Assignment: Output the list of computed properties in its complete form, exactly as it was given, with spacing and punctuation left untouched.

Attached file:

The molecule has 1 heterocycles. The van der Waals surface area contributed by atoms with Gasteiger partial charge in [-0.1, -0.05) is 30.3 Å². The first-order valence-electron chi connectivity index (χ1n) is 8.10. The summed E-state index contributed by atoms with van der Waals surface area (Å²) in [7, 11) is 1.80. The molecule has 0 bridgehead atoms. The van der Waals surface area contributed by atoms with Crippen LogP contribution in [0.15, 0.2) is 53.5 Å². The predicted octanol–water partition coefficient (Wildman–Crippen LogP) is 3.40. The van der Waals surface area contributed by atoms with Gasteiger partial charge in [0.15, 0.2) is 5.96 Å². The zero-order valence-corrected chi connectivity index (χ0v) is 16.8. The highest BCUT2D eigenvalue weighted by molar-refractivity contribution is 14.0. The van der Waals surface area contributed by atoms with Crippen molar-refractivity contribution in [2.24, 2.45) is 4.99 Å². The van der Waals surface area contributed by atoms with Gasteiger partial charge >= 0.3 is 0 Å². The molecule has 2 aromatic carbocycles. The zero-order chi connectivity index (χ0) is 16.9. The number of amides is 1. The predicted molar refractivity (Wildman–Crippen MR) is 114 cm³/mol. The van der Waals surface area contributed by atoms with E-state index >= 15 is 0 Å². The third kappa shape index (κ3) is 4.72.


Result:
The molecule has 1 heterocycles. The van der Waals surface area contributed by atoms with Gasteiger partial charge in [-0.1, -0.05) is 30.3 Å². The first-order valence-electron chi connectivity index (χ1n) is 8.10. The summed E-state index contributed by atoms with van der Waals surface area (Å²) in [7, 11) is 1.80. The molecule has 0 bridgehead atoms. The van der Waals surface area contributed by atoms with Crippen LogP contribution in [0.15, 0.2) is 53.5 Å². The predicted octanol–water partition coefficient (Wildman–Crippen LogP) is 3.40. The van der Waals surface area contributed by atoms with Gasteiger partial charge in [0.15, 0.2) is 5.96 Å². The zero-order valence-corrected chi connectivity index (χ0v) is 16.8. The highest BCUT2D eigenvalue weighted by molar-refractivity contribution is 14.0. The van der Waals surface area contributed by atoms with Crippen molar-refractivity contribution in [2.24, 2.45) is 4.99 Å². The van der Waals surface area contributed by atoms with Gasteiger partial charge >= 0.3 is 0 Å². The molecule has 2 aromatic carbocycles. The zero-order chi connectivity index (χ0) is 16.9. The number of amides is 1. The predicted molar refractivity (Wildman–Crippen MR) is 114 cm³/mol. The van der Waals surface area contributed by atoms with E-state index >= 15 is 0 Å². The third kappa shape index (κ3) is 4.72.